Anarcha Speaks: A History in Poems (National Poetry Series #3)
The reimagined story of Anarcha, an enslaved Black woman, subjected to medical experiments by Dr. Marion Sims. Selected by Tyehimba Jess as a National Poetry Series winner.
In this provocative collection by award-winning poet and artist Dominique Christina, the historical life of Anarcha is personally reenvisioned. Anarcha was an enslaved Black woman who endured experimentation and torture at the hands of Dr. Marion Sims, more commonly known as the father of modern gynecology. Christina enables Anarcha to tell her story without being relegated to the margins of history, as a footnote to Dr. Sims’s life. These poems are a reckoning, a resurrection, and a proper way to remember Anarcha . . . and grieve her.
Praise for Anarcha Speaks: A History in Poems (National Poetry Series #3)
“Beautifully sparse lines and unsparing imagery . . . A harrowingly visceral, incomparable poetry collection.”
“Lyrical descriptions that showcase emotional vulnerability.”
“Christina uses rhythmic, throbbing, vervy language that lets readers live Anarcha’s tragic story.”
“Dominique’s poems paint brutal truths. Beautiful truths. They seek to uncover a history hidden under the skin. In an era in which such truths are in danger of being forgotten, Dominique’s voice is an essential. Her stories are an unearthing, the soil that connects us to our past, a lens through which, if we look close enough, we may see something that directs us to a kinder future.”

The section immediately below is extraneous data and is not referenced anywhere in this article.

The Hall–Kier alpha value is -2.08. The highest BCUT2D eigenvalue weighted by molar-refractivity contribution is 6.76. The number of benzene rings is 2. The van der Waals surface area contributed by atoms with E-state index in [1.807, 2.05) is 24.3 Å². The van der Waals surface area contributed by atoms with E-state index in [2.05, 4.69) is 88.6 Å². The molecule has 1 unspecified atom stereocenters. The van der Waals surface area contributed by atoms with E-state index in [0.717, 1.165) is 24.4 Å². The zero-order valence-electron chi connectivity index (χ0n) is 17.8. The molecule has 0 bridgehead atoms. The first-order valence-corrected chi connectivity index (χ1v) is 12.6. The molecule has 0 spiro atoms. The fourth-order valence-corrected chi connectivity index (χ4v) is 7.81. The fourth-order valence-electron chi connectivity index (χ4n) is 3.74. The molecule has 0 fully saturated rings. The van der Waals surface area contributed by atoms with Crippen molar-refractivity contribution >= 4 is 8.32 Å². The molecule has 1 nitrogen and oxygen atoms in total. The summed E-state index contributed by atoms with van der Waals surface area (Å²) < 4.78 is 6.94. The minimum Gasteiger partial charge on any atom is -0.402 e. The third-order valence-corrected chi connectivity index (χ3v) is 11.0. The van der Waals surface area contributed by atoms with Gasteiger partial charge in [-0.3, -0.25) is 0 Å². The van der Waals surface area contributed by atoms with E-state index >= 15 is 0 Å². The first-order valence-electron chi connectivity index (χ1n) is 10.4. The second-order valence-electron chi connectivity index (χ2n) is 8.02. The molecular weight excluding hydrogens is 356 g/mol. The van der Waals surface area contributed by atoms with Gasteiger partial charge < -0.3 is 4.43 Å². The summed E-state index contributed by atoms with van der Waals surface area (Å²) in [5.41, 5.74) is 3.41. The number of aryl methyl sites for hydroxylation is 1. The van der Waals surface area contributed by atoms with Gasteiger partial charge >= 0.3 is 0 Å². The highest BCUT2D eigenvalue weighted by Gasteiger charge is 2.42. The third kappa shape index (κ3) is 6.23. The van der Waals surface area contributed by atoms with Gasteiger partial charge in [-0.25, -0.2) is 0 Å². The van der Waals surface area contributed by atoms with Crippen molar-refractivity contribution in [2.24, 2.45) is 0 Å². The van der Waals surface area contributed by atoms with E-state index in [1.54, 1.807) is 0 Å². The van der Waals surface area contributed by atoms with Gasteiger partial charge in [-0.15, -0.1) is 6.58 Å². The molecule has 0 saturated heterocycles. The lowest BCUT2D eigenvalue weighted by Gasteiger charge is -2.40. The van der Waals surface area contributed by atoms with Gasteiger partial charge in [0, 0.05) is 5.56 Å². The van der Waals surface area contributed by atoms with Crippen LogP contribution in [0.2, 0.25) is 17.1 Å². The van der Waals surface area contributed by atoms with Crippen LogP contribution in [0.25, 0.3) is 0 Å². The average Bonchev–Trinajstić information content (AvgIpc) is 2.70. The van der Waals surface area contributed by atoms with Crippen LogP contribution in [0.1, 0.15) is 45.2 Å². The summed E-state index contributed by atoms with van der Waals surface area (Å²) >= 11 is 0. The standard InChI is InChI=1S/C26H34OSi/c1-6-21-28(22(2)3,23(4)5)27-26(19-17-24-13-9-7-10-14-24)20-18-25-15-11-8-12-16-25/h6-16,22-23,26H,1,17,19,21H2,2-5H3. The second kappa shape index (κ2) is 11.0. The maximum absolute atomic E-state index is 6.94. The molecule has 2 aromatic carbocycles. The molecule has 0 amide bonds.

—Staceyann Chin, author of The Other Side of Paradise
“This is a beautiful book of poetry by an amazing poet. I can’t even begin to grasp the courage it took to write these poems.”
—Jimmy Santiago Baca, author of A Place to Stand
“Dominique Christina has the courage to use her imagination, and her empathy, to conceive of an alternative world, in the midst of this one, using language to provide inspiration and instruction so people can straighten their backs and make the world a better place.”
—Cornel West, author of Race Matters
“In inventive and soul-deep narratives, Christina has wholly encompassed the breath and breadth of Anarcha, who steps out of an enslaved and pummeled body to reclaim her root in the world.”
—Patricia Smith, author of Incendiary Art